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performers in Smart Love at the Purple Rose

Smart Love

Beam me up, Wayne David Parker

by Sally Mitani

From the March, 2017 issue

Smart Love, a new play by Brian Letscher at the Purple Rose, begins and ends with a bang. A thunderclap shakes the stage, and a middle-aged woman in her nightgown scurries into the kitchen for a three a.m. snack, her husband a few steps behind her wearing a Dad robe and woolly socks. The opening scenes of a play are where the audience decides whether the signals telegraphed by the actors, director, playwright, and all the attendant stagecraft personnel are worth deciphering. In this production, every detail is there for a reason.

We deduce that this marriage is loose and comfortable; the couple makes silly wordplay, and they're casually affectionate. But as they snuggle and nosh on the couch, they begin to seem too hotly amorous for a long-married couple. It's puzzling, but suddenly the focus shifts to a horrendous banging on the door and another thunderclap.

The woman finds a gun and loads it with clumsy hands. She levels it at the door, screaming that she's going to shoot. Through the commotion, she begins to recognize the voice at the door and, stricken, hisses to the man with whom she had recently been sharing a snack that she didn't expect "him" to be home yet.

This makes sense of the previous scene, only to supplant it with another mystery. The man who bursts through the front door--as the portly woolly-sock man hightails it out the back--can't possibly be her husband. He's far too young. And so go the brisk-paced opening scenes of Smart Love, each new development swiftly putting the proper frame around the previous picture, but adding new, confusing details. We haven't even gotten close yet to what the play is really about.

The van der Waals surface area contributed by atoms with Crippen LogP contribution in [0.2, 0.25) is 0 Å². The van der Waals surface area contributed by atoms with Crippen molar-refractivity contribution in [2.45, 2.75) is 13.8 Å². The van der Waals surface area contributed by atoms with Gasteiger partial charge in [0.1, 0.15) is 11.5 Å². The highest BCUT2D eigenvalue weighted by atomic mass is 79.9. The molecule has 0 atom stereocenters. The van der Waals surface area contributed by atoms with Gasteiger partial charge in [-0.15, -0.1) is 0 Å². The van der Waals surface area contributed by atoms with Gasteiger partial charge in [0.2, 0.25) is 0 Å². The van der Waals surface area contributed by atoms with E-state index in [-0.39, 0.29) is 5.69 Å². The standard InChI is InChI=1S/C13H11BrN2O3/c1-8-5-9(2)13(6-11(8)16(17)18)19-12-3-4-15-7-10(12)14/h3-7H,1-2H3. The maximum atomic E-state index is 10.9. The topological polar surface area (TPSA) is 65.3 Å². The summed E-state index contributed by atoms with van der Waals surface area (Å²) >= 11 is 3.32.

The twenty-five-year-old is her son, back for the first time since the death of his father eight months before. With a sigh, Mom asks if he's hungry, and he requests corned beef hash. Abashed, she says there's none in the house, confessing

...continued below...


she never liked it--she kept it around for her son and husband. This poignant way of saying "I've moved on" is worth ten pages of psychobabble. And when he replies "I still love you," he's quite serious in his magnanimity, gauging in almost Shakespearean shorthand the emotional depth of twenty-five-year-old men.

I've spoiled the first ten minutes, so I'd better keep the rest vague. This is a crazy fantastical play that explores what a house of mirrors the personality is. What is a real person, anyway? Wayne David Parker (perhaps best known as the manic "Jimmer" in Escanaba in Da Moonlight) is there to answer that. He steals a show that is plenty successful even before he hits the stage in top hat, tails, and tap shoes. His precise but robotic grace and deadpan angelic mien leverage Smart Love to a universe beyond the usual sci-fi realm. It's still early in the year, but I'm betting this is one of the most hilarious plays of 2017.

The play runs through March 4.    (end of article)

[Originally published in March, 2017.]

 

 
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